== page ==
The entrance needs to be just wide enough for you to crawl through, and should be at least two levels inside.
The bottom level is where the cold air will collect, and the top level is where you will sleep. Use your pack to block the entrance, and you will be completely out of the wind.
Emergency Blanket Shelters
Instead of a tarp, you may opt to bring an emergency blanket. This one, despite being ‘heavy duty’, weighs less than a pound.
These are basically smaller tarps but have a reflective surface on one side to reflect body heat back to you. I have one and use it constantly. It is large enough to build a suitable shelter in most situations.
Be aware that tarps and emergency blankets stand out in any setting, so do not be surprised if curious animals or people start poking around.
If you want the most complete and easy options possible, a bivvy tent or hammock tent may be the best way to go. A bivy tent is a small, one-person tent that is designed for a pack. It does take up some space, so I would normally strap it on the outside of my pack.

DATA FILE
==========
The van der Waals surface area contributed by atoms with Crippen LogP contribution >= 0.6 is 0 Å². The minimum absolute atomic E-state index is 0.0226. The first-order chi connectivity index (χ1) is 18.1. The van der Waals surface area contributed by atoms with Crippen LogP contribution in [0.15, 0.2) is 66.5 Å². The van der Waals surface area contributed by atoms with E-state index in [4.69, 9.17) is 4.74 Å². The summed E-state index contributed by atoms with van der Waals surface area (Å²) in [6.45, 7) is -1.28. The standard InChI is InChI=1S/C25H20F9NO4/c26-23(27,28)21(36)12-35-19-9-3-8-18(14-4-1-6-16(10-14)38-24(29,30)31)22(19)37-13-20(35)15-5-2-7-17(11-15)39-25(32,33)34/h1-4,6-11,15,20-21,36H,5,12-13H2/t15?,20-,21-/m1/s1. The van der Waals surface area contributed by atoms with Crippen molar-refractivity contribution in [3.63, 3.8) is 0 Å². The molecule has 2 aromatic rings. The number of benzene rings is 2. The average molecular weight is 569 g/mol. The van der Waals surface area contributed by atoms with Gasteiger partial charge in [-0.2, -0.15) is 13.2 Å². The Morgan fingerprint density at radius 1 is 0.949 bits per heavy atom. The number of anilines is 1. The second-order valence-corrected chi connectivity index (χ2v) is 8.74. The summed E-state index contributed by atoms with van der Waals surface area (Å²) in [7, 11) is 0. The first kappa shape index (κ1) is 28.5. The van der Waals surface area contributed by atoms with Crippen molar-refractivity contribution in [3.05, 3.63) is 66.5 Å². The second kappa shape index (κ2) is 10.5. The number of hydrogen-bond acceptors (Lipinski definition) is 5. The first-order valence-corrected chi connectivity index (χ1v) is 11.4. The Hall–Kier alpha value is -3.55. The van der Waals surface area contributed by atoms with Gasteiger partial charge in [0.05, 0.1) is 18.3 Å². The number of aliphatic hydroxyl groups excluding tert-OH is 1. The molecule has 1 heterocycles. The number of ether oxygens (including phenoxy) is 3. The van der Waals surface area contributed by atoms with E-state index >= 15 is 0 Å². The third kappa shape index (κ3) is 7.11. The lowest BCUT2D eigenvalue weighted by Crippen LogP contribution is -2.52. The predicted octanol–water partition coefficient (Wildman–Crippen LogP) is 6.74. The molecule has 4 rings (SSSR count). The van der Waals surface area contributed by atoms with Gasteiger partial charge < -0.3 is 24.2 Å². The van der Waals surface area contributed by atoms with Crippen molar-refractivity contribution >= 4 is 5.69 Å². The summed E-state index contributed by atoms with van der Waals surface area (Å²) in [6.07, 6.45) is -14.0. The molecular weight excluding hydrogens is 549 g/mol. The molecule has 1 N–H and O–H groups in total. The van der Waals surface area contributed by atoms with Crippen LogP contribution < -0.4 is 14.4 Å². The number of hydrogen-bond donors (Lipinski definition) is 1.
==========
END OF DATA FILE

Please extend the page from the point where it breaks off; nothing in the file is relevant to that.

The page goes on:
Although a bivvy tent adds a couple of pounds to your pack weight, it gives you a completely windproof and waterproof option.
It also gives you a decent barrier from animals and people, but like a tent it will stand out in your environment unless well concealed. You also need to choose a color that will blend in with your environment. Normally bivvy tents are quick to set up and break down.
A hammock tent consists of a hammock with a small cover or bug-net over the top. Slung up under the protection of a tarp they will keep you dry.
These take up some space and add a couple of pounds to your pack weight but they keep you off the ground and comfortable, while still giving you protection from the elements. Both options do require you to spend a little money, but for some people they are worth every penny.
Bug-out-bag Building Materials
The most helpful shelter building materials you can put in your bag are a lightweight tarp, and some 550 Paracord. Green or grey are your best color choices to blend in. Avoid any of the high viz colors.